We’ll do this for both “StoppedClock” and “FakeTaskRepository.” It’s important to notice here that while the interfaces live in the “UseCases” namespace, the implementation itself will reside in the test project. That makes sense when you consider that these implementations only exist for the sole purpose of enabling unit tests. There’s no reason for them to be available in the production assembly.

Anyway, now we must go to the files VS generated for us and make the classes actually implement the interfaces they’re supposed to implement. The code for “StoppedClock” ended up looking like this:

Its implementation matches its name, right? It’s literally a stopped clock since it always gives the same date and time. What about the code for the fake repository? Here it goes:

Our fake repository does literally nothing! Well, since the contract for “ITaskRepository” defines that Save doesn’t return anything, doing nothing will suffice for now.

After a little bit of work, the code for our test method looks like this:

It’s finally compiling. But does the test itself pass? Well, bad news then.

And why is it failing? Because the “Fail” method in the “AddRequestResult” still throws a “NonImplementedException” instead of, you know, doing some real work. Besides, the same thing is true for the “Success” method.

Let’s fix this. And by “this,” I mean the “Fail” method. Since that’s the method, that’s causing our test to fail. We’re not even touching “Success,” at least for now. The complete code for the class now looks like this:

As promised, we haven’t touched “Success.” Does the test pass now? Nope, not yet.

What is causing the failing? Easy. Our class doesn’t override “Equals.” Let’s take care of that.

Now the test finally passes!

Let’s get to the next degenerate case. If some client tries to add a task with a due date already in the past, the operation should also fail. Let’s write the test case for that below:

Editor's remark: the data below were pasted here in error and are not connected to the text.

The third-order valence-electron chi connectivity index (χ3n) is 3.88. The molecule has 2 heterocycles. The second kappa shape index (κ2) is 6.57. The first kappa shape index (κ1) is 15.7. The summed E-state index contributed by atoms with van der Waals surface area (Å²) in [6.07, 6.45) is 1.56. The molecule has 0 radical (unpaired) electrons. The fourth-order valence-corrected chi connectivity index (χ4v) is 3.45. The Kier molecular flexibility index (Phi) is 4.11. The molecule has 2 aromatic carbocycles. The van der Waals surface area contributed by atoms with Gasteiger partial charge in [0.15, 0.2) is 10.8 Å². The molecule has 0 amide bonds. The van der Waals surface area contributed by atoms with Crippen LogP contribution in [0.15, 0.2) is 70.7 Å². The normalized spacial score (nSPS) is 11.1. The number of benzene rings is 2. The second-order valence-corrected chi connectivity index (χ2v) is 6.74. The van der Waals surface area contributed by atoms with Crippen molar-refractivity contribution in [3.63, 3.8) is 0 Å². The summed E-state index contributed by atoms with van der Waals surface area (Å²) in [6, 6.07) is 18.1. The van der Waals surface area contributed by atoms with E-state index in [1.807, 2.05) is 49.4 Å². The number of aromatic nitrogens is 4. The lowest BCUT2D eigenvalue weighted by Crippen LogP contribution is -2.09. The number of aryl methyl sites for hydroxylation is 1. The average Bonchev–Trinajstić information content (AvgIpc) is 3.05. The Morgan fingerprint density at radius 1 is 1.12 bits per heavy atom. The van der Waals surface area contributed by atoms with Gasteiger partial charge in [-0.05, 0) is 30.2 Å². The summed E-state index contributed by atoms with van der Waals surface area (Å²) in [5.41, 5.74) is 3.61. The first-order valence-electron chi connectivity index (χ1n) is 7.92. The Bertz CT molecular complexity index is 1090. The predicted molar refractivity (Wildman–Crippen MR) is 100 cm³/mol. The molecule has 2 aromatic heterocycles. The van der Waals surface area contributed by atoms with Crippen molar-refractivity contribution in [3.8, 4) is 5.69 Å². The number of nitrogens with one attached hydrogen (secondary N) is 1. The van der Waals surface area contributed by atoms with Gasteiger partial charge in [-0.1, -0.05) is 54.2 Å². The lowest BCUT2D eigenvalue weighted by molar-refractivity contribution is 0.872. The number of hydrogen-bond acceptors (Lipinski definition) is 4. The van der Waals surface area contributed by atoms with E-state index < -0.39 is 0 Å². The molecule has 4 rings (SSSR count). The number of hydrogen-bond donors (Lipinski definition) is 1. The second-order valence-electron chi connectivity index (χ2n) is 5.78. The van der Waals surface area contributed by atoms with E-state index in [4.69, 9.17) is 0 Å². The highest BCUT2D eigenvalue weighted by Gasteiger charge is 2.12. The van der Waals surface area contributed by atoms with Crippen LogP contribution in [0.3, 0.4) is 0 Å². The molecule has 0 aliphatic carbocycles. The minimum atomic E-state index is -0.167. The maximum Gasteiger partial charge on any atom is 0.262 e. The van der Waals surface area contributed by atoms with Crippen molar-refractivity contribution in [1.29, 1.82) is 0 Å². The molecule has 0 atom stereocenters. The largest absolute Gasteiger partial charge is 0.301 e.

At the start of the method, I configure my “StoppedClock” to always return the same date and time (March 7th, 2017, at 9 AM, with an offset of minus three hours from UTC) when asked for the current time. Then I proceed to instantiate a fake repository (same as the previous test). At last, I create a request, but this time instead of an empty string, I pass some text. Then, to populate the “DueDate” property, I pass a date that’s one day before the date my clock considers as being “current time.”

What should happen when I run the tests? The two of them pass!

That’s It For Today

That’s it for now. It might not feel like much, but we’ve definitely made progress toward the final solution by writing code in true TDD fashion. We’ve also picked up some good unit testing best practices that are listed below:

  • Explicitly name the system under test variable as “SUT.” I’ve learned this with Mark Seeman aka ploeh.
  • Don’t automatically name our fakes as “Fake[ImplementedInterface].” Sometimes you can come up with a more self-documenting name. For example, “StoppedClock” gives up the main characteristic of this fake. It qualifies its “fakeness,” so to speak.
  • Follow Roy Osherove’s very useful naming convention for tests.

See you all next time!

How to Measure Lines of Code Let's Count the Ways

How to Measure Lines of Code? Let’s Count the Ways

There are a few ways to count lines of code, and they each have their advantages and disadvantages.